Let’s STOP a minute and think about it. Simple ‘automation and instant gratification’ is one way, but not the only way. As said, if you are happy with the results and the time it took to make them, then it makes it the right way ‘for you’. But it comes with limitations. If you limit the tools, you limit the creativity. Lightroom is convenient but massively limited compared to Photoshop. If everyone works within the same creative restrictions, it must create a similar look to everyone’s photos. Limitations limit diversity. The result is all Lightroom pictures look similar. That is the price you pay for speed and ease. The worse problem with this ‘automation and instant gratification’ process is, it requires little or no intelligence or thought. It assumes intelligence, craftsmanship, skill, can all be reduced down to the choice of a Lightroom slider or worse, a preset. This whole process never makes you think about the bigger picture; the ‘Art of Image Making’. How can you be a good chef if you don’t know how to cook? As visual communicators, we must know what ingredients make a good landscape photograph, a foundation of visual knowledge. That’s what nobody is teaching, yet is the core skill required to create images.
What does this all mean? The ‘automation and instant gratification’ philosophy combined with a lack of visual knowledge is making people produce ‘traditional and predictable’ landscape photography because the knowledge, tools, and often desire, are not there to create anything better. The result is clinical renditions without soul or creativity that look like everyone else’s. Automation is flooding the world with soulless images while creating lazy attitudes. It’s time for a reality check. If you want to create quality fine art landscape photography you will have to use Photoshop and it will take time, effort, practice, and thought. Good old-fashioned craftsmanship and a complete change in your approach to photography at the most fundamental level. If you want to create something better than other people, all it takes is more effort than other people.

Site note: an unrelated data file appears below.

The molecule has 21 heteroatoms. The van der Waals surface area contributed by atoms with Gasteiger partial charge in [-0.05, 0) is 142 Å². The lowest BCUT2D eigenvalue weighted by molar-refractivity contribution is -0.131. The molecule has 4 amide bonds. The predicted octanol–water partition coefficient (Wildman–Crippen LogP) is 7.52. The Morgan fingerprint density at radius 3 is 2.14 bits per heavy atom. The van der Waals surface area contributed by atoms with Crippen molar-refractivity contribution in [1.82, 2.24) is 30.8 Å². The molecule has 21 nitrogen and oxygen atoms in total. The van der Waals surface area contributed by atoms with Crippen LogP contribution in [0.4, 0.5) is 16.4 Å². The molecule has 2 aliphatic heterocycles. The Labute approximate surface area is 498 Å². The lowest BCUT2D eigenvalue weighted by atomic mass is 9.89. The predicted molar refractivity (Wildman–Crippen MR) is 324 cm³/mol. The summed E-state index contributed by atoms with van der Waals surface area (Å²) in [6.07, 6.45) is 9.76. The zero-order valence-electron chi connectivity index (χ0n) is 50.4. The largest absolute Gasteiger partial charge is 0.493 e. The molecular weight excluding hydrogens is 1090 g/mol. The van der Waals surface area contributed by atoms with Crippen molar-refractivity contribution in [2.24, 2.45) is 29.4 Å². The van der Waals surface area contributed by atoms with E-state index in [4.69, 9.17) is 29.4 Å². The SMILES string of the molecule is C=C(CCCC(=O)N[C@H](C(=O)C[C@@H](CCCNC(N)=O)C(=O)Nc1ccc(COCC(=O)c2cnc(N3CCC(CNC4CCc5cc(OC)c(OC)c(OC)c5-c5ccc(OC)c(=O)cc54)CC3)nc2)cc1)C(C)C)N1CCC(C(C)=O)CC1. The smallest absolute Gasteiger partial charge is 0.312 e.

Learning how to create good quality fine art landscape photography is not hard, in fact it’s very enjoyable and personally rewarding. First, you need a teacher that can actually ‘create good quality fine art landscape photography’ themselves. Second, an easy to follow and logical teaching structure, communicated well. I break-down the workflow into the four major subjects, then break-down those subjects into small, easy to learn, ‘bite-size’ steps. Learn only one step at a time, add the steps together and the ‘Art of Image Making’ workflow is learnt. Photoshop is a large part of the fine art landscape photography workshop, but must be kept in perspective, it is only a means to an end; where we bring everything together, a tool. Photoshop is irrelevant if we haven’t got the photography correct first and both are irrelevant if we haven’t got the visual theory correct.